Socialization, Migration, and Cultural Identity: The Effects On Migrants' and Their Children's Political Identity
Published Web Locationhttps://doi.org/10.5070/M4131052983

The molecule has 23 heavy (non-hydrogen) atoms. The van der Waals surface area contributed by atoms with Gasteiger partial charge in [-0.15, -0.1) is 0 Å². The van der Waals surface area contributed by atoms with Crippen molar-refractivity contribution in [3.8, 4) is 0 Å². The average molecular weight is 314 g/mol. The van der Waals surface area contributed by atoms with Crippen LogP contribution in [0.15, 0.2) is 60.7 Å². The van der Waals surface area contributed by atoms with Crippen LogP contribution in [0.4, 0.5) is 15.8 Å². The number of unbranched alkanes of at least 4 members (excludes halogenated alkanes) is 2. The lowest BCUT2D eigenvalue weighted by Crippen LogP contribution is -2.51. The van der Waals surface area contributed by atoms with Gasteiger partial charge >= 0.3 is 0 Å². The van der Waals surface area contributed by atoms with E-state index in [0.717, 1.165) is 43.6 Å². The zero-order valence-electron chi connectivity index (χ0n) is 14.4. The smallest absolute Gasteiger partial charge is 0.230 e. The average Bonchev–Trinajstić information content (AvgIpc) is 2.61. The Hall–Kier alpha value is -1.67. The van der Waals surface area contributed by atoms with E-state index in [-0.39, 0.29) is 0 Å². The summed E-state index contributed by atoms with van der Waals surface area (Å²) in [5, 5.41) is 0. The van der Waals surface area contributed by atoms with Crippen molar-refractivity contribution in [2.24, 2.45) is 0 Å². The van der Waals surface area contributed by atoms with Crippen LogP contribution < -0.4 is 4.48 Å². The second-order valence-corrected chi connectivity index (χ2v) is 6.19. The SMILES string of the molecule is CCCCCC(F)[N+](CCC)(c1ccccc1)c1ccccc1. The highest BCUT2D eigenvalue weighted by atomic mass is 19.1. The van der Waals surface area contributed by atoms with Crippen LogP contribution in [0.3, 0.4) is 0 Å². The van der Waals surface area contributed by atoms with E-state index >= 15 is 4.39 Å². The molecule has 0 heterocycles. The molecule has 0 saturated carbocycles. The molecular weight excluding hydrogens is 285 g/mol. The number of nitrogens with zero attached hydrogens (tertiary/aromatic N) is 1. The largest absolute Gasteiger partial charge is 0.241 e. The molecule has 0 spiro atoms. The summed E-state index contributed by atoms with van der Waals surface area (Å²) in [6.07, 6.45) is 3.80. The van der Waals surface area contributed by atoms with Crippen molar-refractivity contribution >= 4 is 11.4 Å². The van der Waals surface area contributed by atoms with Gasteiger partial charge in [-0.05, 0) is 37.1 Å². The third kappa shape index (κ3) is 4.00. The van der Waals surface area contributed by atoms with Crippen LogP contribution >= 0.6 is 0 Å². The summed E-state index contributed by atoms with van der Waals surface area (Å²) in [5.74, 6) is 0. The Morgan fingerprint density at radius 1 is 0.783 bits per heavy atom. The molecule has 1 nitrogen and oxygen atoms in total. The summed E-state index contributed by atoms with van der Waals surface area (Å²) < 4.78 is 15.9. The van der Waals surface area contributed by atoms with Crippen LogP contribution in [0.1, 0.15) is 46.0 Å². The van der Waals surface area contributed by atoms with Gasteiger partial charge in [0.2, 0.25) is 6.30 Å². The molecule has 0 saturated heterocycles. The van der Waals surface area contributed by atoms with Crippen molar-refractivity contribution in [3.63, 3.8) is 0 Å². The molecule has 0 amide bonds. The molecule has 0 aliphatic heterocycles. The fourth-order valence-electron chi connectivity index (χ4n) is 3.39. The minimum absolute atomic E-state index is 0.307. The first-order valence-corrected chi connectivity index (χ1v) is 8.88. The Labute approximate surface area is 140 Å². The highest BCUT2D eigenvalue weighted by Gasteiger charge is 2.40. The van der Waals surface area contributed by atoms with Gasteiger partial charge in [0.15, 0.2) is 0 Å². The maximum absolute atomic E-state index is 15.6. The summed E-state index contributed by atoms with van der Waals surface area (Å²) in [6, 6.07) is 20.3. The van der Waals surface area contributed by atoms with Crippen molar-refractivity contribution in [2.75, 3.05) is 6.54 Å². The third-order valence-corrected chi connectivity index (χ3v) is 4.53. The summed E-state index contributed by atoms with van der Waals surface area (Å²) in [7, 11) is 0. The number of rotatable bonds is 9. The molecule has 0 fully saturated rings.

This paper explores the causes of migration, suchas cultural influences, language, and thepolitical structures of countries, and how these factorsaffect the identity of migrants and theirchildren in the U.S. The experiences of a Vietnameseminority group, the Montagnard refugeeswho have settled in North Carolina, provide insighton how building in-groups can preventcomplete assimilation while the experiences of Cubanmigrants provide insight on how in-groupscan successfully assimilate and gain political representation.There is an emphasis on the Latinocommunity and how the country of origin has varyingeffects on the political and social choicesdepending on the age of the individual and the dependencyon in-groups. The socializationtheory and political socialization of children covershow political conflict affects early partisanattachments. This paper examines how social choicesformed by the lack of integration can affectthe ability of migrants to fully create a new identityin the U.S. as well as how the effects of identity incompatibility on dual identity can be avoided. This paper also examines minority representation, political parties, age, political exposure, and the effects of changing political structures.